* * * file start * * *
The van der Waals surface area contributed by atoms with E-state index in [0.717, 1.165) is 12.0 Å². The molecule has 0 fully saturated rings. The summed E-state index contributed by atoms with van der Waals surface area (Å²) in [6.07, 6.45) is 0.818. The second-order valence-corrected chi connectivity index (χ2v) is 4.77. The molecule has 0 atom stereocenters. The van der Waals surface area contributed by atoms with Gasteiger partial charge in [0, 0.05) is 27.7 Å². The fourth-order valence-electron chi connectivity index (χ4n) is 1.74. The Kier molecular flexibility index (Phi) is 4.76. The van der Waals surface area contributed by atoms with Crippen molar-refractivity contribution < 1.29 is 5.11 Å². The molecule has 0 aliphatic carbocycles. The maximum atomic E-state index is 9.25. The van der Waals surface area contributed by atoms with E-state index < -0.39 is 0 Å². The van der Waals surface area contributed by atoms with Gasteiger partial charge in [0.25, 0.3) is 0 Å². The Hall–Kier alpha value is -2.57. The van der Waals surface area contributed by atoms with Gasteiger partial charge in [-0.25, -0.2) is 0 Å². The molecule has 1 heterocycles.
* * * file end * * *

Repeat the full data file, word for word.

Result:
The van der Waals surface area contributed by atoms with E-state index in [0.717, 1.165) is 12.0 Å². The molecule has 0 fully saturated rings. The summed E-state index contributed by atoms with van der Waals surface area (Å²) in [6.07, 6.45) is 0.818. The second-order valence-corrected chi connectivity index (χ2v) is 4.77. The molecule has 0 atom stereocenters. The van der Waals surface area contributed by atoms with Gasteiger partial charge in [0, 0.05) is 27.7 Å². The fourth-order valence-electron chi connectivity index (χ4n) is 1.74. The Kier molecular flexibility index (Phi) is 4.76. The van der Waals surface area contributed by atoms with Crippen molar-refractivity contribution < 1.29 is 5.11 Å². The molecule has 0 aliphatic carbocycles. The maximum atomic E-state index is 9.25. The van der Waals surface area contributed by atoms with E-state index < -0.39 is 0 Å². The van der Waals surface area contributed by atoms with Gasteiger partial charge in [0.25, 0.3) is 0 Å². The Hall–Kier alpha value is -2.57. The van der Waals surface area contributed by atoms with Gasteiger partial charge in [-0.25, -0.2) is 0 Å². The molecule has 1 heterocycles.